Environmental biotechnologists use their knowledge of biology and engineering to develop technological solutions for a greener and more sustainable society. They work to prevent pollution and treat contaminated sites. They also conduct research and experiments to reduce the ecological footprint of humanity.
Medial Annual Salary: $73,200
Environmental physicists concern themselves with how physical laws and principles can be applied to environmental issues. It is important to study this intersection between environmental science and physics to understand heat transfer processes, create renewable energy, and develop tools for environmental monitoring, to name but a few.
Median Annual Salary: $73,200
Statisticians focus on environmental data collection, analysis, and visualization. They shape research designs based on statistical theories and methods and come up with reports, forecasts, and models that then inform policies and regulations.
Median Annual Salary: $93,300
Certifications should be on the environmental careers list of serious professionals. These can help demonstrate their expertise in an environment subfield and highlight it to employers. Many reputable organizations offer certifications in this field. Some examples are The Ecological Society of America, Academy of Board Certified Environmental Professionals, The Institute of Professional Environmental Practice, and International Society of Sustainability Professionals.
The sections above focused on science and engineering job opportunities but the types of environmental careers are not limited to these. One can become a writer, an urban planner, an emergency manager, a teacher, or a lawyer and still pursue a career in the environment sector.
There are writers who specialize in producing content that advocates for the environment. They draft and publish essays, stories, journal articles, and other forms of literature and help disseminate important local and global information relating to the environment.
Median Annual Salary: $67,100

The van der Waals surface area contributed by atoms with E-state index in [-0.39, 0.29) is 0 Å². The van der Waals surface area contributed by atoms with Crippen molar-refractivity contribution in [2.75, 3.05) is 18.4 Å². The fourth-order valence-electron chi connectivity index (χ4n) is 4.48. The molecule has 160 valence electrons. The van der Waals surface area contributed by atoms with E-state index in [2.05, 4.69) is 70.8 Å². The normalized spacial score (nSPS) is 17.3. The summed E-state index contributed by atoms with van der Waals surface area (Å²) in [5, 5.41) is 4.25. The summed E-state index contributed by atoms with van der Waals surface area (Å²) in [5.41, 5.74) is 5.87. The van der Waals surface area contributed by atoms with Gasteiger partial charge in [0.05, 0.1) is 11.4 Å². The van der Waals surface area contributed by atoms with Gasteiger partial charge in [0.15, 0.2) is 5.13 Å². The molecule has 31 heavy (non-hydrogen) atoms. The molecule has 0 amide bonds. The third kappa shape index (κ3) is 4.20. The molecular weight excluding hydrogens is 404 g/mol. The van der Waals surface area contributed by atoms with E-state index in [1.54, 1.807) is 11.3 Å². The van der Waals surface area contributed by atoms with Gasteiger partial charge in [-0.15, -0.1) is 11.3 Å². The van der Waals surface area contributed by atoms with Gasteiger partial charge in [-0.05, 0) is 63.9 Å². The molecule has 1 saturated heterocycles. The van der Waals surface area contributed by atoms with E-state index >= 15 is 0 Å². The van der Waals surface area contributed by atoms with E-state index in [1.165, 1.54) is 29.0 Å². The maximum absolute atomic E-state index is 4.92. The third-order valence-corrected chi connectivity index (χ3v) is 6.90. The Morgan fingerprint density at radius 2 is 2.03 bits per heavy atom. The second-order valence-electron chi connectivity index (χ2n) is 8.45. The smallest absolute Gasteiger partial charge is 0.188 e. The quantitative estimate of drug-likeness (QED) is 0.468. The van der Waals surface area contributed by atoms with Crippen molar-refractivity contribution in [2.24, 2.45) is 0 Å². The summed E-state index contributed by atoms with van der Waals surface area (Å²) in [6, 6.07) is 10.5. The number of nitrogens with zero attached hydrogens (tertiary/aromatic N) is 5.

Planners directly influence the eco-friendliness of urban spaces. They are the ones who design and implement community plans that may or may not promote sustainability and may or may not have a positive environmental impact.
Median Annual Salary: $76,000
Emergency management directors play an important role in environmental management. Part of their job is to respond to emergencies caused by natural events and analyze the human and environmental factors involved in the scenario. The data they gathered during these unfortunate events can be used to prevent and prepare for natural disasters.
Median Annual Salary: $76,300
Teachers perform an important role in protecting the environment in that they shape the minds of the next generation of citizens who will deal with environmental issues in the future. As of 2020, there are 7,100 environmental science teachers and 1,700 forestry and conservation teachers in America (U.S. Bureau of Labor Statistics, 2021).
Median Annual Salary: $80,600
Environmental lawyers represent the interest of stakeholders in legal issues concerning environment-related matters, such as natural resource preservation and management, pollution control, and climate change mitigation. They have extensive knowledge of existing environmental laws and regulations and are involved in reviewing and drafting new policies.
Median Annual Salary: $126,900
Source: U.S. Bureau of Labor Statistics, 2021
The spread of woke ideology influenced many people to pursue environmental careers. With the clamor for sustainability, it comes as no surprise that professionals in the field have plenty of job opportunities available to them, depending on their educational attainment and background. Pursuing this career can also be lucrative for those who decide to take up further studies. More than that, as it involves work that has a big impact on the world, it offers a high level of job fulfillment for those in the industry.
Even people who are not professionals in this field still want to work in a company that fights its causes. In fact, 69% of job seekers in the U.S. report that a company’s environmental record factors in on their decision about whether or not they will accept a job offer (McCarthy, 2021).
Environmental professional or not, everyone can contribute to the green revolution by being just a little more mindful of daily environmental decisions. We can set career goals that are in line with environmentalists principles or take environmental classes to educate ourselves. Big or small, we can all contribute to saving the planet.